I will await the results and let you know how I progress from here.

March 4, 2011 at 1:30 pm
(4) Bree says:

Like you I’ve been lucky enough to have doctors who have been either supportive or interested. My family physician is the kind of man who is interested in seeing how it plays out and what treatments work/don’t work, etc. Both him and my FM doc work together and keep each other informed; which, as I understand is rare I guess. Also, my Neurologist has joined in on the fun to help out so I’m blessed with the right mix of physicians who want to get to the bottom of FM. In return, I recommend other patients to them for care as I believe they are genuine in their concern.
Ultimately, what I’d like to address in my response here is that I took control of how I reacted to my physicians and my own research. For those who dismissed me and didn’t live by the “do no harm” rule I immediately walked away and searched for someone else…and certainly never received any recommendations for anything EVER. You sow what you reap…and this is true for both patient and doctor. Take responsibility for your care, don’t let their god complex rule your attitude about finding appropriate care :) Stay as positive as you can that we will all find the cure as long as we don’t give up!!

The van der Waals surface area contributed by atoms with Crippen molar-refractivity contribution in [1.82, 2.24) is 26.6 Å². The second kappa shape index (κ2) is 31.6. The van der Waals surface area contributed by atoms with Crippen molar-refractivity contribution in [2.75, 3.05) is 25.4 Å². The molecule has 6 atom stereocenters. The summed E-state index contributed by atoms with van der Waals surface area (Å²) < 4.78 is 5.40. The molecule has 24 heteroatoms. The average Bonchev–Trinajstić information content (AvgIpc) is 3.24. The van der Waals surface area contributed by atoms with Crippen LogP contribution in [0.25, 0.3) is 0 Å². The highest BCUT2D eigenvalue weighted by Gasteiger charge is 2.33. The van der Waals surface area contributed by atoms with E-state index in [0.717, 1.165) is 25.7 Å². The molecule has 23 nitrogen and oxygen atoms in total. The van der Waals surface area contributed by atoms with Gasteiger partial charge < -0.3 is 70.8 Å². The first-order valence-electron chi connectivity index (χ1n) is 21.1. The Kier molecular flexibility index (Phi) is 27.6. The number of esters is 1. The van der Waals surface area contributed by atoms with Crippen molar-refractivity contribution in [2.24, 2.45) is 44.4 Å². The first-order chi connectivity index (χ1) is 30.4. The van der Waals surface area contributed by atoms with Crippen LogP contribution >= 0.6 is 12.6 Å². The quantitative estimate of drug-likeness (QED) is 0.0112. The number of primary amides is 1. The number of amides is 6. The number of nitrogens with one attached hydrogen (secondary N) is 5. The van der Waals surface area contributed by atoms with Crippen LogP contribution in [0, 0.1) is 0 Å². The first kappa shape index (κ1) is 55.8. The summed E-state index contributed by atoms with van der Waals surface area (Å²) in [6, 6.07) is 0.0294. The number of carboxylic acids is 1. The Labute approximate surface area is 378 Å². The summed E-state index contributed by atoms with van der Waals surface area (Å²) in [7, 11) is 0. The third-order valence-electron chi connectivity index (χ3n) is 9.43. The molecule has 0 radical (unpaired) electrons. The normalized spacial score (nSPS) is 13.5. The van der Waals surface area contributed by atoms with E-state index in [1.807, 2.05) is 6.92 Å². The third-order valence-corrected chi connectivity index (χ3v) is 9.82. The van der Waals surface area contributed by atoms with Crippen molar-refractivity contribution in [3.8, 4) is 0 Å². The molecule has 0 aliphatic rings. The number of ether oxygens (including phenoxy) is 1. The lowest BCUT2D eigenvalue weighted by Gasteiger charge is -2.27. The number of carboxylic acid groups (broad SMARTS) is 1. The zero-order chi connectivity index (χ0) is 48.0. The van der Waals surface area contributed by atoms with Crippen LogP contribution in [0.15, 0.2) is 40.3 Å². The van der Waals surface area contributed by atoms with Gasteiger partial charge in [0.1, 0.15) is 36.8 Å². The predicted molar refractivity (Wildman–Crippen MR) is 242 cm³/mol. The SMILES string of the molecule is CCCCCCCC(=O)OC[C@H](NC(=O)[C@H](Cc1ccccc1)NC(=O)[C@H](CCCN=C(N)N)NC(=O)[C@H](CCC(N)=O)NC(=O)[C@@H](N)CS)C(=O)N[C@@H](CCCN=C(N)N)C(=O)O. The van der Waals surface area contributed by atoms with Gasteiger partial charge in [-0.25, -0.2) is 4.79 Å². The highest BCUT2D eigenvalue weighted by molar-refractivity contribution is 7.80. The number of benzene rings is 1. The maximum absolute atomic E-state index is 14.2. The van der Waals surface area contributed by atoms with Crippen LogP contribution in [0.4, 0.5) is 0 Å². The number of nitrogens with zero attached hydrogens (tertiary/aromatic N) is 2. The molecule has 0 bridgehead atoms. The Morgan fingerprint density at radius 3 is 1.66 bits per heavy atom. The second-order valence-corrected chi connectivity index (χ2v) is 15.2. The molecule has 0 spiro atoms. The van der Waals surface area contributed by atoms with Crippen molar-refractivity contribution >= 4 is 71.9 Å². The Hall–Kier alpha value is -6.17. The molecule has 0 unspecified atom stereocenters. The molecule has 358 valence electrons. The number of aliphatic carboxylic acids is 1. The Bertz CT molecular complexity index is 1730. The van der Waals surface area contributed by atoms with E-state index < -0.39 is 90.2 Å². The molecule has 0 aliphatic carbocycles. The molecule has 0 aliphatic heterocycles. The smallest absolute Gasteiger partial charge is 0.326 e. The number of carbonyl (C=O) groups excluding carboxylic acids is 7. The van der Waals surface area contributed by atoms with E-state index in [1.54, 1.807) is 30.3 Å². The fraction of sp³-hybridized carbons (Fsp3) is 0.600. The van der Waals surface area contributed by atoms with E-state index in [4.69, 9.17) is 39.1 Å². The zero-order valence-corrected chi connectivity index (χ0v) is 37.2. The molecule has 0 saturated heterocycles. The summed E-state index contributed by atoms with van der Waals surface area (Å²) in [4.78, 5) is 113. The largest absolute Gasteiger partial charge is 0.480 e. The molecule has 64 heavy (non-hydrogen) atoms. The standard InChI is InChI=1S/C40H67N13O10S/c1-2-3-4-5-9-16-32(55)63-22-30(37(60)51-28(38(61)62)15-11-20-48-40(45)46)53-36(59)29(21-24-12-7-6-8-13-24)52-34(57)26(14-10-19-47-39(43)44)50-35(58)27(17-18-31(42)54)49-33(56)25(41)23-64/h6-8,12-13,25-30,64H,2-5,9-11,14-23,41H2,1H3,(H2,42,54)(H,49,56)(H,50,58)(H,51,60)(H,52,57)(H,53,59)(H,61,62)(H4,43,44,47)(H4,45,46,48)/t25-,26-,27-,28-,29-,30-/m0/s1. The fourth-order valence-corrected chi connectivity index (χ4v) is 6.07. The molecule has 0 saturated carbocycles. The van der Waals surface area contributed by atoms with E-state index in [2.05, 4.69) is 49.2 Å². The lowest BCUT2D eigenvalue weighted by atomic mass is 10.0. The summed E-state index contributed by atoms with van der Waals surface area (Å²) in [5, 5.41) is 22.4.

March 4, 2011 at 1:58 pm
(5) PaulaW says:

My primary is the BEST… When I was diagnosed with fibro by nuero after severe migraines… My pcp was regretting that he didn’t think about think about with all the pain symptoms he had treated me for. He had been thinking arthritis and muscle skeletal problems b/c of family history. He admitted that they weren’t taught anything abouth fibro in med school. He took that and and started studying about it. He looked back on my history and realized I prob had it for a long time. He sent me to a rheumatologist that was supposed to be one of the best in the state. I was the first patient of his that he referred to him. This guy was cold, uncaring, and I just had to get mad @ him to makelisten to me! Some specialist!! I will keep my hometown, caring, Christian, praying, admits when he makes a mistake dr. God Bless Him and his whole staff!!